One day, location scouts for the film Live and Let Die discovered the farm, and wanted to use it as the fictional nation of San Monique. Ross obviously made quite an impression on the cast and crew, because they named the villain of the film “Kananga”. Ross doubled for Roger Moore in the infamous scene where he jumps across a river on the backs of living crocodiles, something that was hazardous to his health.
Something like that is almost impossible to do. So, I had to do it six times before I got it right. I fell five times. The film company kept sending to London for more clothes. The crocs were chewing off everything when I hit the water, including shoes. I received 193 stitches on my leg and face.”
Ross never became a film star, and he did not have long to live. In 1978, he died of cardiac arrest while spearfishing in the Everglades. Or so some stories say. There is a conspiracy.
This is from the autobiography of inventor, businessman, and filmmaker Arthur Jones.
“Later, he had so many people after him that he decided the only way out was to fake his own death, so that people would stop looking for him; so he took his grandmother out in a small boat in the Everglades in order to have a witness to his death. The plan being to turn over the boat in a spot where she could easily escape, but where he could get away; leaving the impression that he had drowned, even though his body was never supposed to be found.
“But it was found; it was a cold day, and he went into shock and did drown. The grandmother did get out alive, and was able to provide a true account of his death.
“I was after him for having done one of the cruelest things I ever witnessed; he tied a bunch of crocodiles very tightly, packed them in a big trailer and then left them there for weeks. When their legs were untied their feet were already rotting off, even though they were still alive. I figured tit for tat, nit for shit, and had similar plans for him; but he was dead before I could find him. Several other people had plans for him as a result of some of his other stunts.”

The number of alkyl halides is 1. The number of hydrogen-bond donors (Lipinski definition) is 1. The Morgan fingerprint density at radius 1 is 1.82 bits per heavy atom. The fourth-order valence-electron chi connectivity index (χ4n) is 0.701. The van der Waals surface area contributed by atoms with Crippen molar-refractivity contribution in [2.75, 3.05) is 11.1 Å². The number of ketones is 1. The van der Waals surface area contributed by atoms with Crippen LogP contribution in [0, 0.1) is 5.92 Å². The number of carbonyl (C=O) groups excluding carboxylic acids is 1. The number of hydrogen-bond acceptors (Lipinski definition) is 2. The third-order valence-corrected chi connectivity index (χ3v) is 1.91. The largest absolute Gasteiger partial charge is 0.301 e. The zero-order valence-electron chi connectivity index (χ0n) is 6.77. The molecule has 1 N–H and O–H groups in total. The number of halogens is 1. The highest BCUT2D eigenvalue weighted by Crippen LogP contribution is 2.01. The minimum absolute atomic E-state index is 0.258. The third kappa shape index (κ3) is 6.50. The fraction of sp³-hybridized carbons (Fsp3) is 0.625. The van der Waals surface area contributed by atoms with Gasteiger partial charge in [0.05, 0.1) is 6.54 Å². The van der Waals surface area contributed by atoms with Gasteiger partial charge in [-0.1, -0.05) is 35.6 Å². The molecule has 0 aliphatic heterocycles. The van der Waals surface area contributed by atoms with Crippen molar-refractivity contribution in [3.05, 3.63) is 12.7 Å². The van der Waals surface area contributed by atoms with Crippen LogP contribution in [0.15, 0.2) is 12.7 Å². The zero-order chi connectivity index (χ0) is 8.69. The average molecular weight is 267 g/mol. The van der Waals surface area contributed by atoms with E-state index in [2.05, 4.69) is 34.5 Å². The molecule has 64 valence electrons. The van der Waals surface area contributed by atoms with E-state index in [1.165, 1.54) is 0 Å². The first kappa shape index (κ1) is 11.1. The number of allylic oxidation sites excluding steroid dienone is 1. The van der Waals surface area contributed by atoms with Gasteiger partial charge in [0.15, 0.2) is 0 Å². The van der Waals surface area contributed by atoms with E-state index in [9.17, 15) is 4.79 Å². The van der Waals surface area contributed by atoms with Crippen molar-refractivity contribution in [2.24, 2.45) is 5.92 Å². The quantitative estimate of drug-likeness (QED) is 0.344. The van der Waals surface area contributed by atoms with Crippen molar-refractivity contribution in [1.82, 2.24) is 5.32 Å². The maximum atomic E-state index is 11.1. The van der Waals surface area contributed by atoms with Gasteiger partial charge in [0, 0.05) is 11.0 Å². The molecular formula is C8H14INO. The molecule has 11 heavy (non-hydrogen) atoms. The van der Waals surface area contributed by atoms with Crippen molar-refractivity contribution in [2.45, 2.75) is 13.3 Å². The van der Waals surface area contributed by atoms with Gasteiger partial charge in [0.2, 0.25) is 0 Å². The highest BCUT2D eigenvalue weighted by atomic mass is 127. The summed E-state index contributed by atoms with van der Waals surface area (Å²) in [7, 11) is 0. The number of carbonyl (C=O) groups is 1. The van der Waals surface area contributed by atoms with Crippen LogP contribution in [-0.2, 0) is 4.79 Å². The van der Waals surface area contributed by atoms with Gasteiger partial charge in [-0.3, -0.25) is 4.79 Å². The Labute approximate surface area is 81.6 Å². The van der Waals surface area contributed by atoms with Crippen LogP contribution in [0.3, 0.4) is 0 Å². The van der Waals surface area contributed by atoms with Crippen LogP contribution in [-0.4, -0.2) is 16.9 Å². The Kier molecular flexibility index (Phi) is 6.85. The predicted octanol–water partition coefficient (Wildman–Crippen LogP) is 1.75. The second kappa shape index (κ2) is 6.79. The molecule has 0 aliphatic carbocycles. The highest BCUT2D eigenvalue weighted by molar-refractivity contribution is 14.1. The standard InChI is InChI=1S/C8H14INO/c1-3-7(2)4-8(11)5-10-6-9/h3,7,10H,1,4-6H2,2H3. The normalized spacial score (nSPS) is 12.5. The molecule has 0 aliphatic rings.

It sounds implausible and hard to believe (and might have pleased Ross Heilman in this regard), but I wonder if it’s common for a man to suffer cardiac arrest at the age of 32.No Comments »
“One” by Metallica has a famous section at 4:32 where Lars Ulrich plays a syncopated sextuplets on the kick drums (6 beats on, 2 beats off)…and then James Hetfield doubles it on guitar. The effect is dramatic: the guitar sounds like a machine gun.
The effect wouldn’t have worked if he’d played the cello. There’s something natural about the pairing of electric guitars and automatic guns. Although not a full rhyme, they’re at least a slant rhyme for each other. The force. The percussion. The volume. The way they harness bolts, pins, voltage, and steel to amplify something in the human condition.
But there are many guns, and if you’re drawing a comparison with high-gain metal, there’s only one gun that fits the bill. The most famous gun.
In 22 June 1941, the Wehrmacht tide overflowed Russia’s borders. Millions of Russians were killed, and millions more were wounded. In the latter category was a mechanically-inclined man called Mikhail Kalashnikov, who spent his convalescence studying mechanics and firearm design. After a few false starts and setbacks, he created his masterpiece: a gas-powered imitation of German assault rifles called the Avtomat Kalashnikova 1947 – more famously known as the AK-47.